Unlocking Business Value: Translating SEO Efforts into Executives’ Language


Welcome to this episode of Whiteboard Friday, where we delve into the realm of SEO and explore how to effectively communicate the value it brings to businesses. Today, we are privileged to have Larry Waddell, an esteemed expert from Seer Interactive, sharing valuable insights on translating SEO efforts into a language that resonates with executives, namely business value.

Larry Waddell, EVP of Business Strategy for Seer Interactive, starts the discussion by emphasizing the importance of translating the great work done for clients into how they perceive value, specifically business value. He introduces two frameworks that help bridge the gap between technical SEO work and the strategic mindset of business leaders: the value pyramid and the four forms of business value.

The value pyramid is a simple construct with four layers that helps teams understand the work they do and what clients expect. At the bottom of the pyramid lies tasks like link building, crucial but considered foundational. Moving up, the focus shifts to traffic, engagement, conversions, and eventually revenue. Larry emphasizes that executives at the “big kids table” care more about strategic conversations related to business problems rather than the tactical aspects.

To gain a seat at this table and move up the value pyramid, Larry suggests understanding how SEO work translates to the business problems that executives care about. He also highlights the importance of asking better questions in client meetings to signal a deeper understanding of their business.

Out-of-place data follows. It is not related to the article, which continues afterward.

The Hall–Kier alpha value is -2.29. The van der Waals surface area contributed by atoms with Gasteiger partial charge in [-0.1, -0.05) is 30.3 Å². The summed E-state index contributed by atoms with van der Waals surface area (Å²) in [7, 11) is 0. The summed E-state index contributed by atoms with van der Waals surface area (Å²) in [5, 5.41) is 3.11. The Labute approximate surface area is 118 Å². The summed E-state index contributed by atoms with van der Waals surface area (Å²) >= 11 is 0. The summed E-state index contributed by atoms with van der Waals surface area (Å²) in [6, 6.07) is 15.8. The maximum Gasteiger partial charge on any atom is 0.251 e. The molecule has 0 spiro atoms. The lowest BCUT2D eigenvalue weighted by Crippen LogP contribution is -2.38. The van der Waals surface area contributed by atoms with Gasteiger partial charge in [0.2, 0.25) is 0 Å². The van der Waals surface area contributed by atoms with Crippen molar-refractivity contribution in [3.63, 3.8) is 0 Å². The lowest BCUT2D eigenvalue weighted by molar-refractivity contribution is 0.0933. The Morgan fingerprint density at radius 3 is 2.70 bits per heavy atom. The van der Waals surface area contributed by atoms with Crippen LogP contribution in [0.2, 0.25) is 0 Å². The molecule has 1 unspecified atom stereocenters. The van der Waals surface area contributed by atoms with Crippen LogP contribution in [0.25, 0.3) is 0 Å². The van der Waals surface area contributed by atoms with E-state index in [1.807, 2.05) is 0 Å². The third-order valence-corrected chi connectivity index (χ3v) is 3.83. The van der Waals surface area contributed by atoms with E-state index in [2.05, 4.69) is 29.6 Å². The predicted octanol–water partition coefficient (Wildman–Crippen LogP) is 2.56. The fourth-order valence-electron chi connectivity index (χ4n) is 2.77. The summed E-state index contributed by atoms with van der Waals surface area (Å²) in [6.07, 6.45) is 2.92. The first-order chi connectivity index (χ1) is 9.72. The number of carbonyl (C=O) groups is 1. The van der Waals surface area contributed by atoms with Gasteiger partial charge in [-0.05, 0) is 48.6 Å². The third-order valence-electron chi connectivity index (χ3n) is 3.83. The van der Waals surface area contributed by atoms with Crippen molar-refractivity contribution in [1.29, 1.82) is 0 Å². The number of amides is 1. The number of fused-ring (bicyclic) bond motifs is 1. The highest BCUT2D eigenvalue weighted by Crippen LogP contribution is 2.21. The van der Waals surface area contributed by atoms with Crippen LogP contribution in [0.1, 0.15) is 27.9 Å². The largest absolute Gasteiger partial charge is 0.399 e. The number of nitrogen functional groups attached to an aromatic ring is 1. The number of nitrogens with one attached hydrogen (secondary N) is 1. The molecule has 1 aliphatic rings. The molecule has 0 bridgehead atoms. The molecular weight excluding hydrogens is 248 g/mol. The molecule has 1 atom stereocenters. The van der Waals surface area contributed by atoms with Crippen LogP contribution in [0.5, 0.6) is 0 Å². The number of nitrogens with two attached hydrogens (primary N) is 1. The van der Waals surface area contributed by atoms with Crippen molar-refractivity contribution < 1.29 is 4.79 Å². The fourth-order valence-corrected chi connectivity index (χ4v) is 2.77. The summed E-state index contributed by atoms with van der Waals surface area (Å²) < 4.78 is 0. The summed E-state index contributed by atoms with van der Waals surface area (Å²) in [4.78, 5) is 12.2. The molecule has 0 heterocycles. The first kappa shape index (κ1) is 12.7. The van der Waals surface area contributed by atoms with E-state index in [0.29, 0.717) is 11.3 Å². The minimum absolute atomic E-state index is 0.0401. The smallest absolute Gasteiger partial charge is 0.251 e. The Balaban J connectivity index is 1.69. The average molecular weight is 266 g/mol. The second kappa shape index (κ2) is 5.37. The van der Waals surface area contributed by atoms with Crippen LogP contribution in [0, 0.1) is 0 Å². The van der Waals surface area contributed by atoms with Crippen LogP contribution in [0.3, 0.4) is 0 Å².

Larry introduces the four types of business value: increasing revenue, reducing cost, cost avoidance, and insurance value. While revenue is important, he explains that focusing solely on revenue might overlook critical factors like gross profit, which covers other expenses. By asking questions about profitability and understanding the client’s unit economics, SEO professionals can provide more holistic value.

Reducing cost and cost avoidance are two additional ways to increase business value. By helping clients save money or avoid unnecessary expenses, SEO professionals create tangible value that contributes to the client’s bottom line. Larry emphasizes the concept of loss aversion, where saving money often has a more significant impact than generating additional revenue.

Lastly, Larry introduces the concept of insurance value, where SEO projects or technical support act as insurance against potential losses. This can be relevant during activities like site relaunches, where SEO experts provide short-term support to avoid significant disruptions or revenue loss. By framing their services as insurance, SEO professionals can justify the additional expense to clients.

Larry encourages SEO professionals to understand the business challenges their clients face and translate their work into the language of business value. By considering the value pyramid and the four forms of business value, SEO professionals can better communicate the impact of their work and gain a seat at the strategic table. Understanding the client’s unit economics, asking better questions, and presenting SEO services as a means to increase revenue, reduce costs, avoid expenses, or provide insurance value can help SEO professionals contribute to the overall success and growth of the organizations they serve.

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